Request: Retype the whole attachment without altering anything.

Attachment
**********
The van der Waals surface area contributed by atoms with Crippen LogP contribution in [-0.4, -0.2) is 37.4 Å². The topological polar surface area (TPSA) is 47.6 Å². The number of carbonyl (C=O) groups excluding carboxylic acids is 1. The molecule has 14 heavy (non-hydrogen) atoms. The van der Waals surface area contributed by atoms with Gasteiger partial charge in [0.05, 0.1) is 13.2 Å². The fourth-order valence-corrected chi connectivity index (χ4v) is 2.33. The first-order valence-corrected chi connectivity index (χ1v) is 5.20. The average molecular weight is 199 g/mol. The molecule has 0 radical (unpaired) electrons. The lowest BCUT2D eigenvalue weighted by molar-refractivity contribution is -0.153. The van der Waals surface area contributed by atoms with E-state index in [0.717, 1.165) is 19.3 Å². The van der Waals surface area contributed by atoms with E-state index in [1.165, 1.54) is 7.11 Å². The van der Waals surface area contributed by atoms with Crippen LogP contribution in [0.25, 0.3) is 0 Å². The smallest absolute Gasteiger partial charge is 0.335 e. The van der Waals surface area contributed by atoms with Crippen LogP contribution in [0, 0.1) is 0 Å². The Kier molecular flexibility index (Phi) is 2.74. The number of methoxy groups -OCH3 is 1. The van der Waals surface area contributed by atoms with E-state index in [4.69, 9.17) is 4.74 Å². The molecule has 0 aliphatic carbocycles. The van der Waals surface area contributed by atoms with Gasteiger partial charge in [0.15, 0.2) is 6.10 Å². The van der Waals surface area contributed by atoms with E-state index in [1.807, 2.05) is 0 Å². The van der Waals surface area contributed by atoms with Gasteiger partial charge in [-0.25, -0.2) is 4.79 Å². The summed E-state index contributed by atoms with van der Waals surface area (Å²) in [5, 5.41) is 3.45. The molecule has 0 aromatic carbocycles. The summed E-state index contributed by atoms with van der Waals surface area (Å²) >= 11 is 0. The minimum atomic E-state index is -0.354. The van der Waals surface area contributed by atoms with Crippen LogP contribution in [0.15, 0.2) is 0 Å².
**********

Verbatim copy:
The van der Waals surface area contributed by atoms with Crippen LogP contribution in [-0.4, -0.2) is 37.4 Å². The topological polar surface area (TPSA) is 47.6 Å². The number of carbonyl (C=O) groups excluding carboxylic acids is 1. The molecule has 14 heavy (non-hydrogen) atoms. The van der Waals surface area contributed by atoms with Gasteiger partial charge in [0.05, 0.1) is 13.2 Å². The fourth-order valence-corrected chi connectivity index (χ4v) is 2.33. The first-order valence-corrected chi connectivity index (χ1v) is 5.20. The average molecular weight is 199 g/mol. The molecule has 0 radical (unpaired) electrons. The lowest BCUT2D eigenvalue weighted by molar-refractivity contribution is -0.153. The van der Waals surface area contributed by atoms with E-state index in [0.717, 1.165) is 19.3 Å². The van der Waals surface area contributed by atoms with E-state index in [1.165, 1.54) is 7.11 Å². The van der Waals surface area contributed by atoms with Crippen LogP contribution in [0.25, 0.3) is 0 Å². The smallest absolute Gasteiger partial charge is 0.335 e. The van der Waals surface area contributed by atoms with Crippen LogP contribution in [0, 0.1) is 0 Å². The Kier molecular flexibility index (Phi) is 2.74. The number of methoxy groups -OCH3 is 1. The van der Waals surface area contributed by atoms with E-state index in [4.69, 9.17) is 4.74 Å². The molecule has 0 aliphatic carbocycles. The van der Waals surface area contributed by atoms with Gasteiger partial charge in [0.15, 0.2) is 6.10 Å². The van der Waals surface area contributed by atoms with E-state index in [1.807, 2.05) is 0 Å². The van der Waals surface area contributed by atoms with Gasteiger partial charge in [-0.25, -0.2) is 4.79 Å². The summed E-state index contributed by atoms with van der Waals surface area (Å²) in [5, 5.41) is 3.45. The molecule has 0 aromatic carbocycles. The summed E-state index contributed by atoms with van der Waals surface area (Å²) >= 11 is 0. The minimum atomic E-state index is -0.354. The van der Waals surface area contributed by atoms with Crippen LogP contribution in [0.15, 0.2) is 0 Å².